It's about to get exciting.

Set up the VM to run Selenium

Before we do any of this, let's update the list of available packages, sudo apt-get update.

Let's create a directory especially for Selenium, mkdir /var/selenium. cd into that directory and download Selenium with, wget http://selenium-release.storage.googleapis.com/2.40/selenium-server-standalone-2.40.0.jar.

We've got Selenium now, awesome! Except it's a .jar and we don't have java installed, not awesome. Oh well, let's get some java! sudo apt-get install openjdk-7-jre-headless.

We need a browser now and believe it or not, we can install Firefox in our VM. Do so with, sudo apt-get install firefox.

Because we're testing browser interaction and browsers require a display, we need some way to accommodate that in our VM. We can use Xvfb for this. Xvfb is a display server that performs graphical operations in memory, all without actually displaying anything. Perfect for our VM. Install it with, sudo apt-get install xvfb.

Phew...we're done installing stuff. Woo hoo!

Reconfigure

Now that we have all that pieces in place, we need to reconfigure Behat to take advantage of our new goodies. Update your behat.yml file like below:

# MySymfonyProject/behat.yml
default:
    extensions:
        Behat\MinkExtension\Extension:
            default_session: symfony2
            goutte: ~
            base_url: 'http://myproject.dev/app_test.php'
            javascript_session: selenium2
            browser_name: firefox
            selenium2: ~

        Behat\Symfony2Extension\Extension:
            mink_driver: true
            kernel:
                env: test


Create a test feature

To actually see if this works, create a route to a controller action that uses this template. All the page does is displays a button and uses jQuery to attach a click handler that when clicked, populates a div with "It works!".

Let's create a feature to test this.

# MySymfonyProject/src/YourProject/YourBundle/Features/selenium_test.feature
Feature: Selenium works
  In order to see if selenium works
  As a visitor
  I need to be able to use javascript

  @javascript
  Scenario: Testing selenium
    Given I am on "/your/route"
    And I press "Button"
    Then I should see "It works!"


Note the @javascript annotation. This, along with our new behat configuration, tells behat to use Selenium for this scenario. All scenarios without this annotation will continue to use Goutte.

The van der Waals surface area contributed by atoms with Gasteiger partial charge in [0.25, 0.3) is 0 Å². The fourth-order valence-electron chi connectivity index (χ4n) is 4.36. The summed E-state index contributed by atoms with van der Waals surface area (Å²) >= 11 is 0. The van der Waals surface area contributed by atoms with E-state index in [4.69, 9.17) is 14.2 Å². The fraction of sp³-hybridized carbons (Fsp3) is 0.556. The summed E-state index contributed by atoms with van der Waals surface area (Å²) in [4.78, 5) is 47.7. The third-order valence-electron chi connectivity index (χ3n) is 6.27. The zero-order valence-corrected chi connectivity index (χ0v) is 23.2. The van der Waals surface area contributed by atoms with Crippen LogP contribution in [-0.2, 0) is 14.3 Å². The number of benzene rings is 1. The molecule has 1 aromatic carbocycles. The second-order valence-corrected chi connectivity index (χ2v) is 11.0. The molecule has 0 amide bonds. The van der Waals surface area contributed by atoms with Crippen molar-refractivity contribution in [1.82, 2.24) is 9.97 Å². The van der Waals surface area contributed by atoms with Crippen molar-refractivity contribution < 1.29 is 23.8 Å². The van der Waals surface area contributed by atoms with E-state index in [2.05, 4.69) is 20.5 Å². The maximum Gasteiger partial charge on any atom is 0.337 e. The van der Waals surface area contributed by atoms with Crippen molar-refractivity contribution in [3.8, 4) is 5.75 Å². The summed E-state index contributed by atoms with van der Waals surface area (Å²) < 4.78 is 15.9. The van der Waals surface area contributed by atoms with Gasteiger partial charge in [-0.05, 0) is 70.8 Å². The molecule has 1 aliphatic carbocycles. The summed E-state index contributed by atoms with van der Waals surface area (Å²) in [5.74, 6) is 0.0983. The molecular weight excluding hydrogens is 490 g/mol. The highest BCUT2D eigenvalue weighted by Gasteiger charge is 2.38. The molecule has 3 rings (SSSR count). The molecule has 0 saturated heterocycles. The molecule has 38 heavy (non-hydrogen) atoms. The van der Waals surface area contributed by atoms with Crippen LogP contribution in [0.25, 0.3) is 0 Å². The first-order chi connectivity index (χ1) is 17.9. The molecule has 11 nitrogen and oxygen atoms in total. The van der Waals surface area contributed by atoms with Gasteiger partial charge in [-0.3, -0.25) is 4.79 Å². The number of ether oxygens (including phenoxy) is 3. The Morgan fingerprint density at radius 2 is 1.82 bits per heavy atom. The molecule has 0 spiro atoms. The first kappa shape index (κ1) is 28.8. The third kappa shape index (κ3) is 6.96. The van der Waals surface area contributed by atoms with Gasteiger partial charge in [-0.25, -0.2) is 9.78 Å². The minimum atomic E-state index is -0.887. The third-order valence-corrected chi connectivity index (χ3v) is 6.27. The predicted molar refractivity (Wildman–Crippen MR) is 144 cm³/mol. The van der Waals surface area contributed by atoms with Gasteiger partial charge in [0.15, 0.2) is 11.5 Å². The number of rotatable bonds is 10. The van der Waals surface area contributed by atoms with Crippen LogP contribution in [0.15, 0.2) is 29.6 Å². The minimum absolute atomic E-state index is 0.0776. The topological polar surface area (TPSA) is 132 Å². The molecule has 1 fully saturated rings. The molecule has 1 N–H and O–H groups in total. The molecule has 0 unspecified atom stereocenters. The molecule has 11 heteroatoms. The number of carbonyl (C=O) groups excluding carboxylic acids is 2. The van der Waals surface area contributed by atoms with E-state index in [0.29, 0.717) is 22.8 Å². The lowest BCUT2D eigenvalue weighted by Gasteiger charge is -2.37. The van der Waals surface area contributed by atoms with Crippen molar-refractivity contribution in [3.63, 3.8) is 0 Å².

Run it!

Before we run Behat, we need to start up Selenium. You can do that with DISPLAY=:1 xvfb-run java -jar /var/selenium/selenium-server-standalone-2.40.0.jar. I suggest creating an alias for this in a .bash_aliases file. You should eventually see something like below.

Mar 18, 2014 3:52:04 AM org.openqa.grid.selenium.GridLauncher main
INFO: Launching a standalone server
03:52:04.213 INFO - Java: Oracle Corporation 24.45-b08
03:52:04.214 INFO - OS: Linux 3.2.0-23-generic amd64
03:52:04.231 INFO - v2.40.0, with Core v2.40.0. Built from revision fbe29a9
03:52:04.356 INFO - Default driver org.openqa.selenium.ie.InternetExplorerDriver registration is skipped: registration capabilities Capabilities [{platform=WINDOWS, ensureCleanSession=true, browserName=internet explorer, version=}] does not match with current platform: LINUX
03:52:04.419 INFO - RemoteWebDriver instances should connect to: http://127.0.0.1:4444/wd/hub
03:52:04.421 INFO - Version Jetty/5.1.x
03:52:04.422 INFO - Started HttpContext[/selenium-server/driver,/selenium-server/driver]
03:52:04.423 INFO - Started HttpContext[/selenium-server,/selenium-server]
03:52:04.424 INFO - Started HttpContext[/,/]
03:52:27.029 INFO - Started org.openqa.jetty.jetty.servlet.ServletHandler@67db296e
03:52:27.030 INFO - Started HttpContext[/wd,/wd]
03:52:27.038 INFO - Started SocketListener on 0.0.0.0:4444
03:52:27.044 INFO - Started org.openqa.jetty.jetty.Server@709dd800


This takes a few seconds, so wait until you see that last line before moving on.

Now that Selenium is running, open up a new console tab in iTerm or PHPStorm and ssh back into your vagrant box to the root of your Symfony project.

What are you waiting for!? Run Behat! bin/behat @YourBundleName

Using javascript in a Behat test


Your tests should pass. Pat yourself on the back!

This is a super simple example, purely for testing whether or not all the pieces are working together. However, I'm sure you can dream up some scenarios where you need to be able to dynamically add some fields to your forms and test the submission, validation, creation, updating, etc. That's now possible with this setup.

Start testing what your users are actually going to use on your development/testing VM that uses the same stack that your production code will be running on. Now you can sleep even better at night! Enjoy!

Tips

You can kill selenium with Control + C in its terminal tab on a mac.

I highly recommend you peruse Sylius's Behat context classes and features. I've found them immensely useful to learn how to test javascript and use Symfony's services behind the scenes.

Categories: PHP

Tags: PHP, Advanced, Symfony